On July 21 at 10 am, Seti Talks will be discussing the topic of "Could Rogue Planets Harbor Life". Supposedly there are 50 billion such planets in the Milky Way. I would think that the answer was obvious: no. So what is there to discuss?
There's also the possibility that a rogue giant planet may have a moon with a subsurface ocean of liquid water due to tidal heating in an orbit close enough to its parent planet. E.g. if Jupiter was a rogue planet its moon Europa could still harbor life because of tidal heating.
Around five percent of Earth-sized ejected planets with Moon-sized natural satellites would retain their satellites after ejection. A large satellite would be a source of significant geological tidal heating26.
26. Debes, John H.; Steinn Sigurðsson (20 October 2007). "The Survival Rate of Ejected Terrestrial Planets with Moons". The Astrophysical Journal Letters. 668 (2): L167–L170. arXiv:0709.0945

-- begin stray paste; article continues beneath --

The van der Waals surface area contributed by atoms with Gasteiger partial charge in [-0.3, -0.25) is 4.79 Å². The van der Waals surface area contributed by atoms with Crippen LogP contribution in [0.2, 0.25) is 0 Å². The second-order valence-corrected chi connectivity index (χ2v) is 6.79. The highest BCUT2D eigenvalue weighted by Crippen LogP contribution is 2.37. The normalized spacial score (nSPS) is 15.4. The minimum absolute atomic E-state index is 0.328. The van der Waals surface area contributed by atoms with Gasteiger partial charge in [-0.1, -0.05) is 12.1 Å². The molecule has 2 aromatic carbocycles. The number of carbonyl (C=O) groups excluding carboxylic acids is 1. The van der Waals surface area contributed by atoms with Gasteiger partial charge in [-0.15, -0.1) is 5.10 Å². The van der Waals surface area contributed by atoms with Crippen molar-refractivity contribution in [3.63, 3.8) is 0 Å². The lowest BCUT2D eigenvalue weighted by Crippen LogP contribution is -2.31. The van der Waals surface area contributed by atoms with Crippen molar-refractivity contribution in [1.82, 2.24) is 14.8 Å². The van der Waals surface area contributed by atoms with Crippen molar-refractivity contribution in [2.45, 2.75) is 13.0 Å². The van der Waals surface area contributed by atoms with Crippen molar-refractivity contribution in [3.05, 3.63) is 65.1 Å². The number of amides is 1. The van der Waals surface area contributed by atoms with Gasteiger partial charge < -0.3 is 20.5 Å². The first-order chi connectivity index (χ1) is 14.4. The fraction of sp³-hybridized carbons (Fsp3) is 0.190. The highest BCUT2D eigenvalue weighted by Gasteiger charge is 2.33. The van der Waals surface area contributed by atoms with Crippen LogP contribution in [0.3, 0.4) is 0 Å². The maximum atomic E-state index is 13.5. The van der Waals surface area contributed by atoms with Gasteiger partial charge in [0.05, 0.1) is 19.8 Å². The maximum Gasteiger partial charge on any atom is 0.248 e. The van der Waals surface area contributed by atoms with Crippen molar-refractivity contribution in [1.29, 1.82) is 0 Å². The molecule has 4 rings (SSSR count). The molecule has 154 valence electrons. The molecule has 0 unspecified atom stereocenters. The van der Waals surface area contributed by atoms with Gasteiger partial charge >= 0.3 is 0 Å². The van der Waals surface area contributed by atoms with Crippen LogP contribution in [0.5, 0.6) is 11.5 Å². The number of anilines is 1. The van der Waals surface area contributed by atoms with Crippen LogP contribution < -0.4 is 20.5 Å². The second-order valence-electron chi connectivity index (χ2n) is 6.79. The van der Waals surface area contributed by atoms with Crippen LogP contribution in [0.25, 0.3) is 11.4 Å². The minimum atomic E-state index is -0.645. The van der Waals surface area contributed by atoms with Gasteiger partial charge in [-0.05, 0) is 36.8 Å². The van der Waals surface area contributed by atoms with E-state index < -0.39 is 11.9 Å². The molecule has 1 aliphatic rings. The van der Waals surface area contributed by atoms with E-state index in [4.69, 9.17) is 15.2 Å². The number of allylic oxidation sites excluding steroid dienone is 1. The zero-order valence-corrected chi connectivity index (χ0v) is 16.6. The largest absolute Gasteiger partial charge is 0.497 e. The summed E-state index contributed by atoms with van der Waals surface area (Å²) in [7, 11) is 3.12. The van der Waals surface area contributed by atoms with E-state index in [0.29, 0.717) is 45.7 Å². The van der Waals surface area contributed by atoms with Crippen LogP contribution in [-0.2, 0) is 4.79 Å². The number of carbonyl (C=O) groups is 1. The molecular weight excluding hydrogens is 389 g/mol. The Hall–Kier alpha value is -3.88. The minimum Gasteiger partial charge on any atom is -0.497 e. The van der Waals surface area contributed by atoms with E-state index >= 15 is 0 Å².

In short, if a rogue planet has enough internal heat and retains enough of that internal heat by a thick atmosphere or within a miles-deep ice crust, it could be warm enough for liquid water and thus possibly for Earth-like lifeforms.
here is a link to an article on the subject:
And an advanced civlization capable of building artifical habitats on lifeless worlds or in outer space could settle a rogue planet, providing their own energy source from nuclear fusion.
The discussion will focus on
the term rogue planet is an oxymoron, as it's missing the principle defining feature of a planet.
a Jupiter-sized body without a sun will be warmer than you would have thought. And they could be even larger, up to being brown dwarfs.
moons of such a body can be heated by tidal forces, without regard to whether there's a sun or not.